History Files History Files



Following his darkly erotic, but highly attractive and approachable BBC film, The Tribe, Stephen Poliakoff created another gem in this three-part BBC2 drama. With little fanfare, it appeared immediately after the Christmas schedules and quickly captivated its audience.

An American businessman, Christopher Anderson (played by Liam Cunningham, who was also in the 1996 film, Jude, with Kate Winslett), is driven by something in his past of which he had no conscious memory. He arrives in London intent on founding a new, state-of-the-art business school with a revolutionary teaching method. He finds the site he wants, but it is occupied by a very old photographic collection, one of the biggest collections in the world, holding literally thousands of pictures shot since the start of photography in the 1830s, about 93% of them in black and white. The collection's curator, Marilyn, (Lindsay Duncan), and the four assistants (including Timothy Spall, Emily Fox and Billie Whitelaw), are all a little withdrawn from the real world, all thoroughly involved in the collection. 

Apart from the upkeep of such a vast collection, they are also charged with renting out photos for specific marketing or media needs, or drawing together separate threads, photos taken at different times and in different places, but featuring the same person over several years of their life. They put these photos together, recreate the life, and finish the story that these photos tell. One such absorbing series of photos tells the tale of a young Jewish girl in Nazi Germany, whose parents allowed her to be adopted into a German family, so that she won't face the perils of her own race at that time. The photos depict her last meeting with her real Mother, a secret day trip with her Father, getting lost, and appearing at different places in the city. And then of the same girl, in London, 60-odd years later, very much changed by her life. It's a very haunting story, with an all-too realistic end. However, Anderson refuses to be moved by it, and, apart from buying the most important pictures in the collection, is not interested in saving the rest. That's where the obsessive Oswald (Spall) comes in. He persuades Anderson to show him a picture of the American's mother. Oswald's unusual thought processes lock the image in his mind and he begins a search for other pictures relating to Anderson's mother or grandmother. But time for the collection is fast running out as Marilyn vainly searches for a buyer, desperate not to split up the photos. Oswald realises that, to make a point to Anderson, to give urgency to the situation in which Marilyn must show Anderson the photos he has singled out, he must make a dramatic gesture, something that will bring home the true urgency of the situation. And therein lies the programme's dramatic and totally enthralling finale, as Marilyn weaves the true life facts of Anderson's grandmother around a montage of photos, revealing a side to his family that Anderson was not previously aware of, but which seems to make sense. But will he save the collection?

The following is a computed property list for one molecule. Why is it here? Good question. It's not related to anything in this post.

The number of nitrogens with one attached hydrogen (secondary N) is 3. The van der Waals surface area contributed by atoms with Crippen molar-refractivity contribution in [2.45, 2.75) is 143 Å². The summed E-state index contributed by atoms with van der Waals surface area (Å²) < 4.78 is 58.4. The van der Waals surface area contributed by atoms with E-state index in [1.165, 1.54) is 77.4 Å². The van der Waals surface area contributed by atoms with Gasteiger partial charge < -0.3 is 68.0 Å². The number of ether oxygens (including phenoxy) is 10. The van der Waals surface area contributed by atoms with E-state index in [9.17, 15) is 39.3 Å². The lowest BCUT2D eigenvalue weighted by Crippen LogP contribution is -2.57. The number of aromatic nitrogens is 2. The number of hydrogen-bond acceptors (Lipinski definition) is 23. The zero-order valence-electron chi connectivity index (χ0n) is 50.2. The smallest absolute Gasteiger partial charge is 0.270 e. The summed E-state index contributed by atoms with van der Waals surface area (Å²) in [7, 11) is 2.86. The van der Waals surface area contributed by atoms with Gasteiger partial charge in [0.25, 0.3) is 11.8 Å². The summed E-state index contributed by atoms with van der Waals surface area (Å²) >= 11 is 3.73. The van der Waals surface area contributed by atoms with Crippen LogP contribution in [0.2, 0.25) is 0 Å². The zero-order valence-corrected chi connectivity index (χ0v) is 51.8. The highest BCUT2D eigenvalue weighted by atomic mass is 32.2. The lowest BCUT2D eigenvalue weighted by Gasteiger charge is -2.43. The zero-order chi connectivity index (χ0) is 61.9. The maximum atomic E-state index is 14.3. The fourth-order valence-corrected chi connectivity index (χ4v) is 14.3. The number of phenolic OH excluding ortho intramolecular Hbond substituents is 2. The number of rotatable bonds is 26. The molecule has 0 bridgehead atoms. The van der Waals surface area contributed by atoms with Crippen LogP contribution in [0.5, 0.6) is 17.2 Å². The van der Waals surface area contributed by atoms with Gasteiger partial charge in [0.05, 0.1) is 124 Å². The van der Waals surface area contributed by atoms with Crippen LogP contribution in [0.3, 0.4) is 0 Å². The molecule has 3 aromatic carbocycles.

Spall's infuriating, bolshie expert headed a scintillating cast, as Poliakoff set up the opposing arguments over value and profit, culture and business in the library's atmospheric setting. Filmed at Ham House, near Hampton Court, it was a drama of ideas delivered by fully formed characters both among the buttoned-down businessmen and the eccentric library staff. In the background were the photographs, not relics of the past, but powerful images that told some extraordinary human stories. Beautiful, insistent music served to highlight the mystery behind the photos, and added a final, haunting sheen to a highly professional, thoughtful, intelligent drama. Such a rare commodity in the late 1990s.



Marilyn Truman Lindsay Duncan Oswald Bates Timothy Spall
Christopher Anderson Liam Cunningham Veronica Billie Whitelaw
Spig Emilia Fox Garnett Arj Baker Nick Blake Ritson
Molly Sheila Dunn Styeman Andy Serkis
Dinner Ladies Jean Channon and Jennifer House


Written and Directed by: Stephen
Producer: John Chapman
Music: Adrian Johnston

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